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Choosing a College

College Search Tools for LGBTQ+ Students

Picture of Katie Konrad Moore
By Katie Konrad Moore on June, 2 2021 | 6 minute read

When you choose a college, you’re not just choosing your academic path. You’re choosing your friends, your social environment, and the atmosphere that surrounds you for four years. You’re choosing the professor that will challenge your beliefs the first day of your Geopolitics course. You’re choosing the flyers that you’ll see in the hallway on the way to put your laundry in the dryer, and you’re choosing the stranger in line at the dining hall that will turn into your best friend. The people around you, arguably more than any other aspect of college life, are what make your college experience.

Of course, you can’t possibly know who these individuals are going to be when you choose a college. But you do have a fair amount of control over who and what you’re surrounded by. By investing time researching colleges’ student bodies and campus cultures, you can get a sense if each college would be a positive experience for you. After all, we know that college is so much what you make of it, so it’s important that you feel not just like you’ve found your people, but that you can thrive among them.

A college’s campus culture is impactful for all students, but can be especially so for queer students as they navigate the reality of being LGBTQ+ in a new place. If you’re trying to assess the environment of the colleges you’re considering, here are some resources to help you find your college home!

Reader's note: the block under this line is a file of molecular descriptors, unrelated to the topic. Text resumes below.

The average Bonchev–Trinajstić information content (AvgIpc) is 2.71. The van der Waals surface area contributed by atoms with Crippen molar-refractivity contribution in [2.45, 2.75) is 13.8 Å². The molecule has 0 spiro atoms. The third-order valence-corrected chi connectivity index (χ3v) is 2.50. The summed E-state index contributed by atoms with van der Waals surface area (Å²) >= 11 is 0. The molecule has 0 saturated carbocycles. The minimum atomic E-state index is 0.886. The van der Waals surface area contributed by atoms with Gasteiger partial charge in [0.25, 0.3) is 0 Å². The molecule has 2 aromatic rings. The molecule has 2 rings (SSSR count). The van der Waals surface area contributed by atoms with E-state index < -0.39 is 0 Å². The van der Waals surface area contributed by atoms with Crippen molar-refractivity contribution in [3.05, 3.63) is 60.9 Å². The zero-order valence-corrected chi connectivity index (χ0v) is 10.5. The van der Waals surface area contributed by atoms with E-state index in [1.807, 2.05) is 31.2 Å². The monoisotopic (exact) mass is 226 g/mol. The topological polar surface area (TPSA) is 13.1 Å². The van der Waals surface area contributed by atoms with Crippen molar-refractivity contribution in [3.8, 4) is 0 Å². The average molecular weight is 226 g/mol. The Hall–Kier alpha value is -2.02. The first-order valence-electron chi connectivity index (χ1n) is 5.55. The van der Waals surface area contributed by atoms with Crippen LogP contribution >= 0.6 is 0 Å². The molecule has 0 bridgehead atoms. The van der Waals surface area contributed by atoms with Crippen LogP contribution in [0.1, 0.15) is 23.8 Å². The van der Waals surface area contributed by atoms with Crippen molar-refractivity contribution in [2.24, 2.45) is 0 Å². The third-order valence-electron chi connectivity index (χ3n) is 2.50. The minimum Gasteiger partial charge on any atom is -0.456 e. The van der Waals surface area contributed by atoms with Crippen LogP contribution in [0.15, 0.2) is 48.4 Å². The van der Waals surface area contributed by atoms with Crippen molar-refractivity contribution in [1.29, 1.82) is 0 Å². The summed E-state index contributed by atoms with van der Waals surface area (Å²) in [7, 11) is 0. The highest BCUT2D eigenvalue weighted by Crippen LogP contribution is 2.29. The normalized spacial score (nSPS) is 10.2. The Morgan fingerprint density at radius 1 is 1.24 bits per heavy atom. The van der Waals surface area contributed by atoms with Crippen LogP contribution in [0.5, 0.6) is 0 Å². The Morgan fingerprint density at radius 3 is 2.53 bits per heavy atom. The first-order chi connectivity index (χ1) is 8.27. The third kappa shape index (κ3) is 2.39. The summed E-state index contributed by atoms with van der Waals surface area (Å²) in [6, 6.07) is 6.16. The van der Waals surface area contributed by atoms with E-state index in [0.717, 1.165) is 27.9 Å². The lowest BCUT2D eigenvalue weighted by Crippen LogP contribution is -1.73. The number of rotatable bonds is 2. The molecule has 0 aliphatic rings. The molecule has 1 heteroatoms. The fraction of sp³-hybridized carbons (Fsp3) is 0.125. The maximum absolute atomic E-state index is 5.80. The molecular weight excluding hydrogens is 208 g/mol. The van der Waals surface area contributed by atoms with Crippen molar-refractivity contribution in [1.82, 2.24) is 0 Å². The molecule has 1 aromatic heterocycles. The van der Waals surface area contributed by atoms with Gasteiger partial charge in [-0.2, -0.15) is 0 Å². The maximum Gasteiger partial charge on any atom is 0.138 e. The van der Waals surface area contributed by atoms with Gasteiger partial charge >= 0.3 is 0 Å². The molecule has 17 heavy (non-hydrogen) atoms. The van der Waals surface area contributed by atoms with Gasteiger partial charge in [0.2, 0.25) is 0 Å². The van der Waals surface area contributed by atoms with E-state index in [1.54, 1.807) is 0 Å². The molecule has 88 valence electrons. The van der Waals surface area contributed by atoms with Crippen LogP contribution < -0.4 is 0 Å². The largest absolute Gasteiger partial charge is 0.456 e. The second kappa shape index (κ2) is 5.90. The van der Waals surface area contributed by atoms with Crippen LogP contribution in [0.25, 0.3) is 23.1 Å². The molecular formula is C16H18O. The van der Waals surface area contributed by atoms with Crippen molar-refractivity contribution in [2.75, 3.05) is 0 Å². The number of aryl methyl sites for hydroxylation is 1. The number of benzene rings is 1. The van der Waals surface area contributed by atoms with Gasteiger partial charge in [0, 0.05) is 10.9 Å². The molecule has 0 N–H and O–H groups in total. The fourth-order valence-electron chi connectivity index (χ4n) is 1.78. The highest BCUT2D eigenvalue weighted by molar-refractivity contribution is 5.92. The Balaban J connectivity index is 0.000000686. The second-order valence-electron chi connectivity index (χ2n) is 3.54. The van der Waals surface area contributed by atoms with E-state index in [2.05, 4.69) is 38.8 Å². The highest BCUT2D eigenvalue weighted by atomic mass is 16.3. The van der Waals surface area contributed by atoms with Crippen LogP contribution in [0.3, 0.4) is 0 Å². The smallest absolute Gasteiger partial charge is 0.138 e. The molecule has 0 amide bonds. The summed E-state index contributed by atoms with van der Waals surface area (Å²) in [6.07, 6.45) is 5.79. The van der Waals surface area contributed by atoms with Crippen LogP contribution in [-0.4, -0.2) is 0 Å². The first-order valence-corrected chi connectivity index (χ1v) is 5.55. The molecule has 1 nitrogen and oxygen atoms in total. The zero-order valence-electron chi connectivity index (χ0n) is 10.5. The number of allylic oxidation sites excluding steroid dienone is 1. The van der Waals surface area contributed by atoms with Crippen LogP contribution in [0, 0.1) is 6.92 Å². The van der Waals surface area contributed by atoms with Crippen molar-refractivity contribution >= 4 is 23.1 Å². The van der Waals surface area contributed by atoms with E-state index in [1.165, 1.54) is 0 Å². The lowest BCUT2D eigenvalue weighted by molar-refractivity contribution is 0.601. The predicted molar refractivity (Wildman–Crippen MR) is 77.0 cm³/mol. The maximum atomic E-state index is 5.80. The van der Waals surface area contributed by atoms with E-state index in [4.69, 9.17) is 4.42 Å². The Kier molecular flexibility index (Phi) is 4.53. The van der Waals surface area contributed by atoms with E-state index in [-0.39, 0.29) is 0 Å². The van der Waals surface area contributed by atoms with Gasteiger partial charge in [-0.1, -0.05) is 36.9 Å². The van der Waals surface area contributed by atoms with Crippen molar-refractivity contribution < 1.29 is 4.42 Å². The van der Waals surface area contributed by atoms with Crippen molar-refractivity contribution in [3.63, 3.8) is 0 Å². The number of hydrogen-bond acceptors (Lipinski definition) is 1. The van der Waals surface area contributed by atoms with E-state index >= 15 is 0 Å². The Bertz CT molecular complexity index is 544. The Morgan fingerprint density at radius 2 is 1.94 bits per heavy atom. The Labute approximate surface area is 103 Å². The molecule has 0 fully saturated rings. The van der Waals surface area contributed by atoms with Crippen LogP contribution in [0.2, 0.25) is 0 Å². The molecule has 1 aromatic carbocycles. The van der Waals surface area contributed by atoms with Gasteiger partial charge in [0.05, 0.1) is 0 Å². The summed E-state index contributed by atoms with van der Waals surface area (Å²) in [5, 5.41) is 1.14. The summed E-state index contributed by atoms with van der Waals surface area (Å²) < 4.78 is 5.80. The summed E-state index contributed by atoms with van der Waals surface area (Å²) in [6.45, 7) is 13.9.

Head to Campus Pride Index

CPI rates colleges based on their queer friendliness using 50 factors. Each college listed has a scorecard showing how the college performs in various factors – like if they provide trans-inclusive student health insurance or give LGBTQ+-related scholarships. Of course, some of these factors may be more important to you than others, so dig deeper than the simple score and do some self-reflection about what support you’re looking for in college. Also, keep in mind that colleges have to opt-in to be on the CPI, so if you’re researching a school and can’t find it on there, it could mean that they either 1) don’t know about Campus Pride, or 2) aren’t all that queer-friendly. (Neither of which is a great sign for its queer friendliness.)


Check Out Student Groups

A college’s student organizations are reflective of the priorities of its student body. If you search University of Southern California student groups for the word “queer” or “gay,” for example, you’ll find that they not only have an LGBTQ+ Student Center, but they’ve also got student groups like “Nice Jewish Queers” and “Queers in Engineering, Science, and Technology,” along with 15+ other queer-oriented organizations. If you search the “other USC” (University of South Carolina)’s student groups, you’ll find far fewer (even though their undergraduate enrollment is close to the same size). Now – will you join 15 queer organizations in your limited time outside of class, homework, and your social life? Probably not! But the easy availability of queer-oriented spaces like student groups is a good sign that it’s a friendly place for LGBTQ+ students to gather.